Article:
Credibly6509.99% - 36.00%$50,000 - $250,000Apply Now
QuarterSpot55020.00% - 48.00%$5,000 - $200,000Apply Now
SnapCap55019.99% - 49.99%$5,000 - $600,000Apply Now

Specialty Financing

Specialty financing is another option entrepreneurs with poor credit should consider. In most cases, the loan or financing product will be secured by some sort of collateral, whether that’s unpaid invoices, contracts, equipment or inventory. These types of products might have lengthier application processes than a standard online loan as the lender may want to perform due diligence on the collateral being used. Interest rates on these products may also be higher than with a standard loan.

LenderMin. Credit ScoreRatesAmountsApply Now
FundboxNone13.00% - 60.00%$100 - $100,000Apply Now
CurrencyNone1.40% - 10.1%$50,000 - $15 millionApply Now
BlueVine53015.00% - 68.00%$20,000 - $5 millionApply Now

Invoice factoring, accounts receivable financing or contract financing: With this option, you receive an advance on unpaid invoices, accounts receivable or contracts. The factoring company will give you a 80% to 90% advance. Once your customer pays, you receive the remaining amount less fees charged by the factoring company. Many factoring companies have very lenient credit requirements.

Equipment financing: The equipment you’re purchasing will be used as the collateral to secure the loan. While lenders won’t require perfect credit to qualify for an equipment loan, you’ll still need a personal credit score of 600 or above.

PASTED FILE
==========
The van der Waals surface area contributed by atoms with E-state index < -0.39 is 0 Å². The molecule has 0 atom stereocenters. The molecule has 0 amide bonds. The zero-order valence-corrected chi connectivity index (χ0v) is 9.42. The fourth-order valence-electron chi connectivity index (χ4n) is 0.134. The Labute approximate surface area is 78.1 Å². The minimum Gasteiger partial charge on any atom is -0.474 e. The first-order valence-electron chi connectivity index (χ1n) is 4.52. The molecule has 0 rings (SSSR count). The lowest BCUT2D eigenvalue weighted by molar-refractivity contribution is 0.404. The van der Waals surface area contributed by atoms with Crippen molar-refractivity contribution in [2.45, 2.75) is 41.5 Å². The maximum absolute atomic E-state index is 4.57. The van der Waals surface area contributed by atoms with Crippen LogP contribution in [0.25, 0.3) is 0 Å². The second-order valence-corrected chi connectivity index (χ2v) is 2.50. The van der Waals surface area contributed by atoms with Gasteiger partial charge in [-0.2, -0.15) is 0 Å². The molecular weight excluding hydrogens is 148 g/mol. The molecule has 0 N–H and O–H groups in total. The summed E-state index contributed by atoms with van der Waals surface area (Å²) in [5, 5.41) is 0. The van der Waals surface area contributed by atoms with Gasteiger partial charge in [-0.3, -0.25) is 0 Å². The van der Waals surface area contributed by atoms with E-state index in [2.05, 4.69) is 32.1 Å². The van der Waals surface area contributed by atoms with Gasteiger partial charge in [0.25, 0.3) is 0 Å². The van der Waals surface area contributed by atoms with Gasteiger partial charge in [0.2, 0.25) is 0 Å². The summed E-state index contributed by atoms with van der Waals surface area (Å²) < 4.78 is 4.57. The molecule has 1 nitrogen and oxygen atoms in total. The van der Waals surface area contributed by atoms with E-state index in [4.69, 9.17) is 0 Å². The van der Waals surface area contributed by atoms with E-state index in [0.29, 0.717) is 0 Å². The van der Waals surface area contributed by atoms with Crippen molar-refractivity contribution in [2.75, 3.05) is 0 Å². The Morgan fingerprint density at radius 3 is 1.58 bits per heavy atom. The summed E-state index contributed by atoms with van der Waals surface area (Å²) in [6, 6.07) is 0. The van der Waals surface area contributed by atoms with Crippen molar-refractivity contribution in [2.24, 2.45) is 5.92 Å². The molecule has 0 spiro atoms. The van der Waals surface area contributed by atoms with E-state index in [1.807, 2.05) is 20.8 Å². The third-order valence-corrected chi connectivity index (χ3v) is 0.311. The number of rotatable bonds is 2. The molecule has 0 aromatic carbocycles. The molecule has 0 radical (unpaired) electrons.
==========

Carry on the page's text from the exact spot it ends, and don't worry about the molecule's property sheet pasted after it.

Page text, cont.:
Inventory financing: Similar to equipment financing, the inventory you’re purchasing will be used to secure the loan. It usually works similarly to a line of credit as you can continually draw from it to purchase inventory. Typically, you won’t be able to finance the full value of the inventory--rather, only up to 80% of its appraised value. There is usually a lengthy due diligence process to inspect the inventory and warehousing facilities.

Merchant Cash Advance

Merchant cash advance providers give funds to a small business with a percentage of the business’s future revenue as repayment. This is typically a cut of the business’s daily credit card sales. Two of the major benefits of getting a merchant cash advance are the speed and relaxed eligibility criteria. Most cash advance providers do not have strict credit requirements. However, this speed and convenience comes at the price of high interest rates and frequent repayment.


Microloans made by nonprofits or through SBA-affiliated lenders may come with more relaxed credit criteria. Accion, for instance, only requires a credit score of 575 to qualify for some of its loan products, and Kiva, which offers interest-free microloans, has no credit criteria that applicants need to meet. The main downside to microloans is the low loan amounts. Most microloans are under $50,000, and some are even under $10,000. Depending on which lender you use, the application process could be lengthy with funding time taking a few weeks to two months.